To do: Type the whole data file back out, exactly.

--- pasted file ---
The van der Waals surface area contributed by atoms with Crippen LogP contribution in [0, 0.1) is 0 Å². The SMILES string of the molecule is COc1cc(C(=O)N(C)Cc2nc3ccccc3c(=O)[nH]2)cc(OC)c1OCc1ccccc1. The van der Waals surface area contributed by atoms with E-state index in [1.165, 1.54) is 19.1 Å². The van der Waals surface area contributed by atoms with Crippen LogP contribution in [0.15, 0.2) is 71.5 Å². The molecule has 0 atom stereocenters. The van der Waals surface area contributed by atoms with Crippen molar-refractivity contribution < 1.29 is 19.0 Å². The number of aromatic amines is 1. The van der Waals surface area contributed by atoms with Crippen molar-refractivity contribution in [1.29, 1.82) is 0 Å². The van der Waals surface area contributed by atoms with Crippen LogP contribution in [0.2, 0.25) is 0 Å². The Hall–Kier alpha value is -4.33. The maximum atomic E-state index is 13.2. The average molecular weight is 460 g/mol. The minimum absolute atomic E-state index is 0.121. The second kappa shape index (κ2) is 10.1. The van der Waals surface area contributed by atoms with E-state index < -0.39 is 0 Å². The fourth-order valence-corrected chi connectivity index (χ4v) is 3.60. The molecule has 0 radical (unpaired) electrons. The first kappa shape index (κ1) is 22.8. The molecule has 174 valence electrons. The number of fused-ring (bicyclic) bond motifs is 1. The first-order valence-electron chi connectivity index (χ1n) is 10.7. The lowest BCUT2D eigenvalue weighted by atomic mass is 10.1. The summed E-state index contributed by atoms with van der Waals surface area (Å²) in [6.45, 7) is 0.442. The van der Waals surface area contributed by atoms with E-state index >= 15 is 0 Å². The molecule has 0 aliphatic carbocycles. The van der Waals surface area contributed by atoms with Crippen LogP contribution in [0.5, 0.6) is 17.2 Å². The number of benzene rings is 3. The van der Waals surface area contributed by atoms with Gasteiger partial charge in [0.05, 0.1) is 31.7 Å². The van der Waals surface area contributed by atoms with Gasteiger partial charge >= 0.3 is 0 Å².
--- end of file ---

The van der Waals surface area contributed by atoms with Crippen LogP contribution in [0, 0.1) is 0 Å². The SMILES string of the molecule is COc1cc(C(=O)N(C)Cc2nc3ccccc3c(=O)[nH]2)cc(OC)c1OCc1ccccc1. The van der Waals surface area contributed by atoms with E-state index in [1.165, 1.54) is 19.1 Å². The van der Waals surface area contributed by atoms with Crippen LogP contribution in [0.15, 0.2) is 71.5 Å². The molecule has 0 atom stereocenters. The van der Waals surface area contributed by atoms with Crippen molar-refractivity contribution < 1.29 is 19.0 Å². The number of aromatic amines is 1. The van der Waals surface area contributed by atoms with Crippen molar-refractivity contribution in [1.29, 1.82) is 0 Å². The van der Waals surface area contributed by atoms with Crippen LogP contribution in [0.2, 0.25) is 0 Å². The Hall–Kier alpha value is -4.33. The maximum atomic E-state index is 13.2. The average molecular weight is 460 g/mol. The minimum absolute atomic E-state index is 0.121. The second kappa shape index (κ2) is 10.1. The van der Waals surface area contributed by atoms with E-state index < -0.39 is 0 Å². The fourth-order valence-corrected chi connectivity index (χ4v) is 3.60. The molecule has 0 radical (unpaired) electrons. The first kappa shape index (κ1) is 22.8. The molecule has 174 valence electrons. The number of fused-ring (bicyclic) bond motifs is 1. The first-order valence-electron chi connectivity index (χ1n) is 10.7. The lowest BCUT2D eigenvalue weighted by atomic mass is 10.1. The summed E-state index contributed by atoms with van der Waals surface area (Å²) in [6.45, 7) is 0.442. The van der Waals surface area contributed by atoms with E-state index >= 15 is 0 Å². The molecule has 0 aliphatic carbocycles. The van der Waals surface area contributed by atoms with Crippen LogP contribution in [0.5, 0.6) is 17.2 Å². The number of benzene rings is 3. The van der Waals surface area contributed by atoms with Gasteiger partial charge in [0.05, 0.1) is 31.7 Å². The van der Waals surface area contributed by atoms with Gasteiger partial charge >= 0.3 is 0 Å².